I bought the guitar pictured on left on ebay in a town about 50 miles, so I was able to pick up the guitar. I did not quite know what it was because it didn't look like it was suppose to. It was being sold by the daughter of the original owner. She said he bought it just before WWII and she thought it was bought as new, she did know know that it had ever been back to the factory. To me, it looks like a guitar finished in the late 30s, the top being added at that time, hence the larger soundhole.

 

I have not played it in some time, but it is a monster of a little guitar.

 

The one pictured on the right is similar to another on the UMGF. Perhaps the most interesting sunburst finish I have seen on a Gibson guitar. I have not seen quite the shading/colors, but then I'm more into that than most. I think a bit earlier more mid 30s, a left over from the late 20s..It has no bridgeplate, never had one. Also amazing sounding guitar.

 

I have pictures of the one very similar to yours with the new Gibson logo and finish, don't remember if it had a pickguard. I first saw it on a Japanese website, then ebay and maybe other classifieds.

 

What do you think?

 

Terry

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Great info Terry. Thanks a bunch. So mine could have actually been put together in the 50's and not really a refurbished earlier guitar. Possibly? Or more likely a new top and total refinish of an older l? Do you think I got ripped off or would 1k be a fair price for its condition?

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In their effort to make a business work they produced a wide variety of instruments. Guitars were one part of the business. Guitars evolved through the 20s early 30s pretty quickly. Gibson was always experimenting, all the small bodies went through many changes and each sounds different. H, A, X bracing, spruce tops/mahogany tops, different bridges. Interestingly I have vintage tenor ukes from this period with the same progress in bracing.

 

To me your guitar is certainly worth 1K if it plays well. I think guitars as yours/mines are so typical Gibson. Get them on the road, keep on the road. Evidently they had quite a repair business, with custom work. I have a very unique Gibson L5 that was renecked at the factory late 50s while the owner worked for Gibson. I have a black small bodied Nick Lucas with A bracing that has a c.1950 neck. I think the factory work is easy to see, they had a way of redoing guitars close to what was available at the time, with a hint of vintage restoration. Your bridge is very much Gibson of early 50s. I would have to hands on your guitar to say more. I thought your posted a picture of the interior bridge plate and X brace? I thought there was something unique in that shot.

 

Lack of an FON; not sure what that means if anything. it does meant something if is there not so if is not. they fade. both of mine have period FONs.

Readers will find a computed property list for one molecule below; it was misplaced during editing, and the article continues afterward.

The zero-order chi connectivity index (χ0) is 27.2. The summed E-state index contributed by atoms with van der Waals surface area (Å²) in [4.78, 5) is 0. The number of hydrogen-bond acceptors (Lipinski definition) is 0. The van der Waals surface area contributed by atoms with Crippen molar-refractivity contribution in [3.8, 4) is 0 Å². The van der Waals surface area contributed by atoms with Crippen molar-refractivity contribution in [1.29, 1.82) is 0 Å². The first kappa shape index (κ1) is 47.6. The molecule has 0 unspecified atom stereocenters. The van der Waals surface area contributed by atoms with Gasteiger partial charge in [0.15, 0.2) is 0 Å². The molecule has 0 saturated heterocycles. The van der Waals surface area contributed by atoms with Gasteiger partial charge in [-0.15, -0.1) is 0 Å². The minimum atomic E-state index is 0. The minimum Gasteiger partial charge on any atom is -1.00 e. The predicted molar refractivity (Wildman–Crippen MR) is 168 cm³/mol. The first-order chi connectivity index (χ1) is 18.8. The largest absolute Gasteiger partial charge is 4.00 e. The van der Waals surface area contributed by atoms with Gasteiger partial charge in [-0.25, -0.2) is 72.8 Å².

I have at least one other oddball Gibson flat top, no one can quite explain. I like special guitars like your L.

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Wow learn something new every day. Wasn't aware they did that but it makes sense. To be in business that long through all sorts of economic moments in history is impressive. I'm digging this guitar more and more every day. Seems it has it's own kind of sound. Little extra bass but still boxy and throaty. Can coax a lot out of it.

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That Guitar was on Ebay... a 3/4 size x brace model L00 .. this guitar was also from the estate of a Luthier down Florida way.. its been monkeed with.. I hit the buy it now.. then refused the purchase after finding out not all was disclosed about the Guitars past owner.. then it reappeared on ebay where it was resold.. then after its delivery relisted for double..

 

that should have hd a stenciled Script logo and a staight bridge.

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a 3/4 size x brace model L00

 

This a a full scale small body L1 as I see it, as are both the guitars I pictured. What makes you think it is 3/4 scale?

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This a a full scale small body L1 as I see it, as are both the guitars I pictured. What makes you think it is 3/4 scale?

 

it just looks smaller in size to a L1. bridge seams closer to the end of the body than the standard L1. a measurement accross the lower bout would be great.. If Im wrong.. he got a good deal on it..

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Tape measure is a little wrinkly but it measures out to 13.5". I think the 3/4's were 12" and some change?

 

 

Nice score..Thanks for the picture.. . the photos wre kind of out of wack at the auction.. Congrats...